Ariz.’s Steffey Excavating built on a refusal to be denied

Updated Feb 13, 2019
Steffey Excavating trench box

Dan Steffey and his wifeDan Steffey had the job. His boss just didn’t know it yet.

Two weeks earlier, he and his family had hopped into their Mercury Capri with all their belongings stuffed into a 4×6 U-Haul in tow and made the move from Seattle to Peoria, Arizona.

Steffey had spent much of that time standing in line for backhoe jobs listed in the newspaper before walking into a mom and pop excavation business and demanding an audition from the owner’s son.

“I said, ‘Look man, I am the real deal and I am not leaving this office until you’ve agreed to give me a shot,’” he recalls. “‘You’re going to send me out, let me work for you for a week for free. If you like me, hire me. If you don’t, then don’t.’”

Shortly after meeting Steffey, you realize he is not someone who has been told “no” a lot in life. Not because of a sense of entitlement, but because he rarely puts himself in the position to be denied. 

The owner’s son agreed to Steffey’s…let’s say…request. Within five minutes of hopping into the backhoe, Steffey says, the owner hired him.

Steffey Excavating, the company Steffey co-owns and runs with his partner and wife, Marsha, wouldn’t come for another 14 years. But that day in 1986 when he walked into a business and, for all intents and purposes, hired himself, cast a mold for the rest of his professional life.

Dan Steffey on construction project site

Chasing the work

Steffey started working in construction when he was only 10 years old. Each summer from the ages of 10 to 18, he would travel between Newburg, Oregon, and Seattle, Washington, to work for his uncle’s construction company.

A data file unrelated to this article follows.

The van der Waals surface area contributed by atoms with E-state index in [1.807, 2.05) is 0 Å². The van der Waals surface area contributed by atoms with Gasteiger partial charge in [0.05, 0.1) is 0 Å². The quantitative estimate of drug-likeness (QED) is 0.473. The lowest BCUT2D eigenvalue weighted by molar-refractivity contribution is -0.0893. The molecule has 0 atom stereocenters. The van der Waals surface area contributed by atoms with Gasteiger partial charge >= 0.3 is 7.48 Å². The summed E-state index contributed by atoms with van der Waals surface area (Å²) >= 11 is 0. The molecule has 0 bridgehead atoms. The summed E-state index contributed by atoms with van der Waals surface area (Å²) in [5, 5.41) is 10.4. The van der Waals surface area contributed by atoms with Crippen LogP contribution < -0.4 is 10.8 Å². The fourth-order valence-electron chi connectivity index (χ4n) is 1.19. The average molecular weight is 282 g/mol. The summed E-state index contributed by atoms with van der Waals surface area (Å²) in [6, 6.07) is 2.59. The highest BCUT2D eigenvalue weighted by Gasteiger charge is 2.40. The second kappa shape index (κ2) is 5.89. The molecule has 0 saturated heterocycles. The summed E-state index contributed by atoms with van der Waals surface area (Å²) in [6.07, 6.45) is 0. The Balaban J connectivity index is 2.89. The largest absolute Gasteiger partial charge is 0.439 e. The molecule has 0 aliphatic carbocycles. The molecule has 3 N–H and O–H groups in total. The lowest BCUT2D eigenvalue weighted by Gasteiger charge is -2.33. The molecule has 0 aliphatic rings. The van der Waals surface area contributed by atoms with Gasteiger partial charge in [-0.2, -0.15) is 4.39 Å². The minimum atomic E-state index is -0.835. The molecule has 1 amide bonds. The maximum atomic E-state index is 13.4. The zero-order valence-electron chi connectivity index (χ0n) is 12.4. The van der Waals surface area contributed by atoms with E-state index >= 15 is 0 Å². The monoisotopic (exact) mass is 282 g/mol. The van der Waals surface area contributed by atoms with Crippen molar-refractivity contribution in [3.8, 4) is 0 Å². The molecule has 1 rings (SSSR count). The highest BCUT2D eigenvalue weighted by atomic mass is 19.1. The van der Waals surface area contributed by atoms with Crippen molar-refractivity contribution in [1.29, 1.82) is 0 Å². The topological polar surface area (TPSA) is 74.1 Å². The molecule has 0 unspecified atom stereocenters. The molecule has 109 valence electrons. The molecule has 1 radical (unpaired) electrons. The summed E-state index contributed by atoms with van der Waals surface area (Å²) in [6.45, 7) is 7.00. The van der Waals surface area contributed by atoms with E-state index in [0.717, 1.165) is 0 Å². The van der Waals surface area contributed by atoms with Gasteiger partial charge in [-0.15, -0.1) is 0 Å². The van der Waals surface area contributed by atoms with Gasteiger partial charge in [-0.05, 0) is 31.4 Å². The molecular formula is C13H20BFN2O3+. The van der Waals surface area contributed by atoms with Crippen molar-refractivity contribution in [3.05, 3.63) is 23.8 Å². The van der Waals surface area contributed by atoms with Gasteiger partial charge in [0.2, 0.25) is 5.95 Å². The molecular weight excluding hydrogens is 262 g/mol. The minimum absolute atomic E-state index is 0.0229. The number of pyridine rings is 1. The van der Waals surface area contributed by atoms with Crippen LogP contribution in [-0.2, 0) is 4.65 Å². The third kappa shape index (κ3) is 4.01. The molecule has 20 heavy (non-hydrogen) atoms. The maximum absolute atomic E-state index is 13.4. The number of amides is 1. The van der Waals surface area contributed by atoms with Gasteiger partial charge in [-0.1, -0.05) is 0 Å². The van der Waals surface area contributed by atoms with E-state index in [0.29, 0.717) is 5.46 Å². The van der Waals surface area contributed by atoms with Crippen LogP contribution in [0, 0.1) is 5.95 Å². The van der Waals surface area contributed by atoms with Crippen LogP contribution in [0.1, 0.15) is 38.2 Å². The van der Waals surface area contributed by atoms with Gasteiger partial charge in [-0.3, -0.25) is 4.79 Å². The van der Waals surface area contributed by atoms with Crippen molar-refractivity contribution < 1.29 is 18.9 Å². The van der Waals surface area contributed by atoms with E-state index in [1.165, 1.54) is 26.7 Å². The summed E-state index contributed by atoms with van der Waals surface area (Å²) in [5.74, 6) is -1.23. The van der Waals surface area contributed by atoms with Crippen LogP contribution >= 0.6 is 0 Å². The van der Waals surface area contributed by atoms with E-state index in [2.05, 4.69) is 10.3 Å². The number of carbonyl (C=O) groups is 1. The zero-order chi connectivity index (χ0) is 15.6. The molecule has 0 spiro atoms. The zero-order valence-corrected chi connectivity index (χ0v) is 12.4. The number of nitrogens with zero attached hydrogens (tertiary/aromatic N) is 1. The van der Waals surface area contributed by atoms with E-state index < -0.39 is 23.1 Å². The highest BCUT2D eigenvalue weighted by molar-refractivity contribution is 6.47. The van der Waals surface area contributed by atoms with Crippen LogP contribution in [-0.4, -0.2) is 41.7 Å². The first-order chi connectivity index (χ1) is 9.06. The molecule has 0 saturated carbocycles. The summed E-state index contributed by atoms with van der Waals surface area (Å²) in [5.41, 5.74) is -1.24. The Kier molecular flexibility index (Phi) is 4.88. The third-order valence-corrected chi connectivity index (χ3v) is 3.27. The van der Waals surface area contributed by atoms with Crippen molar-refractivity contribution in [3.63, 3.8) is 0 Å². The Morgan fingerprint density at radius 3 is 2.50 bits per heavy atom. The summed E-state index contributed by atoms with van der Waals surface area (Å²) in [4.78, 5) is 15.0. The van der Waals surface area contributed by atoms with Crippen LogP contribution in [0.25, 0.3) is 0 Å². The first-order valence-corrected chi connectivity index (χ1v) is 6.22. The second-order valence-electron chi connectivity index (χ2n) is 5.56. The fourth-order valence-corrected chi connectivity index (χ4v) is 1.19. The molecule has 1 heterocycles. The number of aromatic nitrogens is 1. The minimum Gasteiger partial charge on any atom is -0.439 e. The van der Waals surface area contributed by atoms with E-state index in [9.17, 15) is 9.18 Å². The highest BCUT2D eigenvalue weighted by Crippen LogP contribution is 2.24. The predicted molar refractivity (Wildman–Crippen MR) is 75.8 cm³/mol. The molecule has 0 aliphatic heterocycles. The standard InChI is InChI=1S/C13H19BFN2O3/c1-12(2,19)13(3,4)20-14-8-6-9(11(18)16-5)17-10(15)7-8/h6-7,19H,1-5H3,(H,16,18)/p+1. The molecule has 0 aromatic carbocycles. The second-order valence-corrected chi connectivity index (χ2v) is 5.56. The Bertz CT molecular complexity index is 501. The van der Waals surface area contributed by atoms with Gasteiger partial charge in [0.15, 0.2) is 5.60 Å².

“He made sure I started at the bottom, too,” Steffey says of his uncle, R.C. Smith. “I was a grunt at first.”

Upon graduating high school, Steffey made the move to Seattle and worked with his uncle another four years before deciding he’d likely find more stable work if he left the cold and wet weather of that city for the drier climate of the desert.

Steffey worked in his first job for about seven years before leaving and becoming project manager at Pauley Construction. In that role, Steffey says, he had the opportunity to build his own organization within that company’s structure. It gave him his first experience at calling all the shots while still allowing him to have boots on the ground to see those decisions through.

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While working for Pauley, Steffey ran into his previous boss Charlie Croft on a jobsite one day. The two had become friends, and Steffey considers Croft a key mentor in his life. Croft explained to Steffey that he had fallen ill and asked if he would come back to run the company for him until he got better. Steffey agreed and spent two years at the helm of Croft LLC.

With a lot of leadership experience under his belt and Croft’s health improving, Steffey was ready to start his own business. And after another brief stint at Pauley, he did just that.

 

When a dream turns into a downturn

Steffey Excavating was established in 2000, the realization of a long-held dream for Steffey, who says none of it would have been possible without his wife and vice president, Marsha.

The company started out with three Cat 420 backhoes and an ambitious mindset: never be a sub.